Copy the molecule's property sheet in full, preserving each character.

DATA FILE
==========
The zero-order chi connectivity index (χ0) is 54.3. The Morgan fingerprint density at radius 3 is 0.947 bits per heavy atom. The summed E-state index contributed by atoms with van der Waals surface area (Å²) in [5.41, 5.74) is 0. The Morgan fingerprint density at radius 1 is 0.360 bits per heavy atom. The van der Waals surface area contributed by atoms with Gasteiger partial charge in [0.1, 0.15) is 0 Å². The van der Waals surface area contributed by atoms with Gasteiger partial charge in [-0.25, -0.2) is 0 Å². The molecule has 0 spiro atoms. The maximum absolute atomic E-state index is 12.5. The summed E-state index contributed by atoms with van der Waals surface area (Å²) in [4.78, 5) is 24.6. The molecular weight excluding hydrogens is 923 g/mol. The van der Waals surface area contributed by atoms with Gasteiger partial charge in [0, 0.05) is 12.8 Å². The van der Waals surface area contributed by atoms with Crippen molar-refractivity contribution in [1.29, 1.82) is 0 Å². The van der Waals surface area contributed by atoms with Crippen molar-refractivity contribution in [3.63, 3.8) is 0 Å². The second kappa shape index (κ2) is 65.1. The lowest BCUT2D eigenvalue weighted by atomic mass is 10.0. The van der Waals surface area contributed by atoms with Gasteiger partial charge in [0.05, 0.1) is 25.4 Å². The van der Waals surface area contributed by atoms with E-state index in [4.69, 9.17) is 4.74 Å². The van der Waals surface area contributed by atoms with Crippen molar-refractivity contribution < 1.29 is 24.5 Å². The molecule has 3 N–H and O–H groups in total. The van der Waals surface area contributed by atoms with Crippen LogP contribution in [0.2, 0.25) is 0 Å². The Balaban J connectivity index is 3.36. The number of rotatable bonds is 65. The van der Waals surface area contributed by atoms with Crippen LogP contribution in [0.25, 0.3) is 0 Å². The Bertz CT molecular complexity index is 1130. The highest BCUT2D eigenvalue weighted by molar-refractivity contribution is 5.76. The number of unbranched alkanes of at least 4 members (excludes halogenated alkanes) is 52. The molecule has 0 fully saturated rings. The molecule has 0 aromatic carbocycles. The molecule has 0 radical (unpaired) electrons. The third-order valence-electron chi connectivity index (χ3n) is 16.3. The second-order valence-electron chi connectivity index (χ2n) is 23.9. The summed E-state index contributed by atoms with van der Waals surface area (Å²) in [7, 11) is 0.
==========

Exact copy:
The zero-order chi connectivity index (χ0) is 54.3. The Morgan fingerprint density at radius 3 is 0.947 bits per heavy atom. The summed E-state index contributed by atoms with van der Waals surface area (Å²) in [5.41, 5.74) is 0. The Morgan fingerprint density at radius 1 is 0.360 bits per heavy atom. The van der Waals surface area contributed by atoms with Gasteiger partial charge in [0.1, 0.15) is 0 Å². The van der Waals surface area contributed by atoms with Gasteiger partial charge in [-0.25, -0.2) is 0 Å². The molecule has 0 spiro atoms. The maximum absolute atomic E-state index is 12.5. The summed E-state index contributed by atoms with van der Waals surface area (Å²) in [4.78, 5) is 24.6. The molecular weight excluding hydrogens is 923 g/mol. The van der Waals surface area contributed by atoms with Gasteiger partial charge in [0, 0.05) is 12.8 Å². The van der Waals surface area contributed by atoms with Crippen molar-refractivity contribution in [1.29, 1.82) is 0 Å². The van der Waals surface area contributed by atoms with Crippen molar-refractivity contribution in [3.63, 3.8) is 0 Å². The second kappa shape index (κ2) is 65.1. The lowest BCUT2D eigenvalue weighted by atomic mass is 10.0. The van der Waals surface area contributed by atoms with Gasteiger partial charge in [0.05, 0.1) is 25.4 Å². The van der Waals surface area contributed by atoms with E-state index in [4.69, 9.17) is 4.74 Å². The van der Waals surface area contributed by atoms with Crippen molar-refractivity contribution < 1.29 is 24.5 Å². The molecule has 3 N–H and O–H groups in total. The van der Waals surface area contributed by atoms with Crippen LogP contribution in [0.2, 0.25) is 0 Å². The Balaban J connectivity index is 3.36. The number of rotatable bonds is 65. The van der Waals surface area contributed by atoms with Crippen LogP contribution in [0.25, 0.3) is 0 Å². The Bertz CT molecular complexity index is 1130. The highest BCUT2D eigenvalue weighted by molar-refractivity contribution is 5.76. The number of unbranched alkanes of at least 4 members (excludes halogenated alkanes) is 52. The molecule has 0 fully saturated rings. The molecule has 0 aromatic carbocycles. The molecule has 0 radical (unpaired) electrons. The third-order valence-electron chi connectivity index (χ3n) is 16.3. The second-order valence-electron chi connectivity index (χ2n) is 23.9. The summed E-state index contributed by atoms with van der Waals surface area (Å²) in [7, 11) is 0.